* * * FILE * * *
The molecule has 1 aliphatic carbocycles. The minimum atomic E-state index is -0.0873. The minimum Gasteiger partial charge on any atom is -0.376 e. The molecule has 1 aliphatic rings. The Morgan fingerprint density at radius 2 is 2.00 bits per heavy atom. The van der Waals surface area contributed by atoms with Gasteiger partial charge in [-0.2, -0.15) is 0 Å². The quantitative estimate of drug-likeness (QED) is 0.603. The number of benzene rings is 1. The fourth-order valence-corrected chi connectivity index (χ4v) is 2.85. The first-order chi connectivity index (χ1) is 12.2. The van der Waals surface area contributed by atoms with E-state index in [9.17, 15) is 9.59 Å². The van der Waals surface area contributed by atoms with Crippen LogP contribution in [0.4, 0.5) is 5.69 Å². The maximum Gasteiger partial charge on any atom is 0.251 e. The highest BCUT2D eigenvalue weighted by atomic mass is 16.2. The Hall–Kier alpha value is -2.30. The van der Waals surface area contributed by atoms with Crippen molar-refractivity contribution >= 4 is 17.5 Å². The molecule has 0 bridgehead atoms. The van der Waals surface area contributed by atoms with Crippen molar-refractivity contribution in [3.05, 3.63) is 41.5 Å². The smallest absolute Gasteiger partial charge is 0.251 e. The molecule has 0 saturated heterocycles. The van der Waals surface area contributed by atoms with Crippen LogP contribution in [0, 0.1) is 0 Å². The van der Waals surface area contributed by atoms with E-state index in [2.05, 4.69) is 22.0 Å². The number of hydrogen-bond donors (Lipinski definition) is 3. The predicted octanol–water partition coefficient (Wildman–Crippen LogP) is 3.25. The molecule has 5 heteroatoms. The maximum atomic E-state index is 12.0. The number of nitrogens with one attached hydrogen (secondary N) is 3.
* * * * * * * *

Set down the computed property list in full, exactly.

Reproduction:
The molecule has 1 aliphatic carbocycles. The minimum atomic E-state index is -0.0873. The minimum Gasteiger partial charge on any atom is -0.376 e. The molecule has 1 aliphatic rings. The Morgan fingerprint density at radius 2 is 2.00 bits per heavy atom. The van der Waals surface area contributed by atoms with Gasteiger partial charge in [-0.2, -0.15) is 0 Å². The quantitative estimate of drug-likeness (QED) is 0.603. The number of benzene rings is 1. The fourth-order valence-corrected chi connectivity index (χ4v) is 2.85. The first-order chi connectivity index (χ1) is 12.2. The van der Waals surface area contributed by atoms with E-state index in [9.17, 15) is 9.59 Å². The van der Waals surface area contributed by atoms with Crippen LogP contribution in [0.4, 0.5) is 5.69 Å². The maximum Gasteiger partial charge on any atom is 0.251 e. The highest BCUT2D eigenvalue weighted by atomic mass is 16.2. The Hall–Kier alpha value is -2.30. The van der Waals surface area contributed by atoms with Crippen molar-refractivity contribution >= 4 is 17.5 Å². The molecule has 0 bridgehead atoms. The van der Waals surface area contributed by atoms with Crippen molar-refractivity contribution in [3.05, 3.63) is 41.5 Å². The smallest absolute Gasteiger partial charge is 0.251 e. The molecule has 0 saturated heterocycles. The van der Waals surface area contributed by atoms with Crippen LogP contribution in [0, 0.1) is 0 Å². The van der Waals surface area contributed by atoms with E-state index in [2.05, 4.69) is 22.0 Å². The number of hydrogen-bond donors (Lipinski definition) is 3. The predicted octanol–water partition coefficient (Wildman–Crippen LogP) is 3.25. The molecule has 5 heteroatoms. The maximum atomic E-state index is 12.0. The number of nitrogens with one attached hydrogen (secondary N) is 3.